How many will have mobile connections to the internet?
The ITU publish mobile phones subscriptions and mobile internet subscriptions, so we can see the ratio. In 2007 mobile internet subs were 8% of mobile phone subs, and it climbed steadily until 2011, when it was 19%. Then it jumped and 2012 was 24% and 2013 31% – so by 2017 I expect the ratio to be 50% – i.e. half of mobile phones having a subscription to something like 3G or 4G or something that approximates to it. So my guess is about 40%-45% of adults will be using the mobile web, or about 50% of the world’s adults of working age with some sort of income.

My estimate is lower than most of the others so far, but even it is awesome in its implications – half the world connected to the internet, via mobiles. If you have not started getting ready for 2017, it may be already too late to get ready in time?


Jan 192014

As part of the book on Mobile Market Research that we are working on we are including some tips on how to stay up to date in terms of mobile market research.

Here is the list we have at the moment:

  • Workshops and conferences organised by research bodies such as ESOMAR and MRS.
  • The MRMW series of conferences (Market Research in the Mobile World) organised by the Merlien organisation.
  • The Global Market Research report (annual) and the Global Prices Study (every two years) from ESOMAR.
  • The yearly GRIT report from GreenBook.
  • The Confirmit Annual Market Research Software report.
  • The Mobile Course provided by the University of Georgia’s Principles of Marketing Research course.
  • Online events and recordings at NewMR.org, and its Mobile reference page NewMR.org/mobile.
  • Useful sources of data and information include ITU, press releases and reports from IDC and Gartner, and reports available from the Pew Research Center (www.pewresearch.org/).
  • Useful news sites/blogs include: Mashable.com, Techcrunch.com, ZDNet.com, and cnet.com.


Jan 162014
No Pedestrians

When I talk to research users, one of the most common themes I hear is dissatisfaction with customer satisfaction research (and its new expansion into customer experience). Key problems appear to be:

  • It tends to be based on people’s memory rather than their current or recent experiences, resulting in inaccurate measurements.
  • Halo effects can swamp actual, real-time experiences and distort the recalled evaluations. For example, if somebody likes an experience they are prone to say everything was good. However, if the experience was negative they are prone to describe most of the experience as negative – this makes the findings less actionable.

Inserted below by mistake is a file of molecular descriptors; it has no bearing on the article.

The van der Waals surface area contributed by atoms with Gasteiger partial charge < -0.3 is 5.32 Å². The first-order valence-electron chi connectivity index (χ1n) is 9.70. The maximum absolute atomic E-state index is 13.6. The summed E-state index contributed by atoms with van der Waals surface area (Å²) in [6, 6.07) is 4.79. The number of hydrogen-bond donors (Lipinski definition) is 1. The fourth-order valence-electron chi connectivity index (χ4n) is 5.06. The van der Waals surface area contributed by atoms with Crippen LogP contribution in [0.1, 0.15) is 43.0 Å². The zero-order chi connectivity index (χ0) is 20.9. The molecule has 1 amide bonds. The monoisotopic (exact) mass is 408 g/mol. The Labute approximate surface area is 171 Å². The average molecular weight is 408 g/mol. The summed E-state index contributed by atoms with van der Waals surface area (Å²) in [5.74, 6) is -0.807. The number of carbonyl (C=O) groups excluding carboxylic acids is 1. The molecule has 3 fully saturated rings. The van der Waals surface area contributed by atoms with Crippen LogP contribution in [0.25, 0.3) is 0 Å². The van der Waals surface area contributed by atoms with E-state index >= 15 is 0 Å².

• The research is often targeted at phenomena that are of little interest to research participants. For example, questions about how a customer is greeted at the bank or supermarket can result in blunt and hazy measurements if users do not find that aspect salient to them.
  • A company’s area of interest is often too wide to create a meaningful research instrument. One consequence of the breadth of interest has been the creation of ever longer customer satisfaction surveys, delivering ever lower levels of satisfaction to the users of the research.
  • Customer satisfaction and experience is a lagged measure, it talks about what happened, not what is happening. The longer the delay between the measurement and the reporting, the more lagged the information is, meaning it can’t be used proactively in managing a brand or service.

One of drivers of the current problems with customer satisfaction research is that it is used for two incompatible purposes:

  1. To find out what should be changed and what should be retained to maximise the success of the brand.
  2. To measure the performance of the organisation, often to the extent of including customer satisfaction KPIs in pay and bonus calculations.

A system that helps improve a brand should be agile, finding out the current pain points, digging into them, helping solve them, and moving on. But a measure of performance needs to be consistent and needs to reflect the organisation’s goals (which are not necessarily customers’ issues).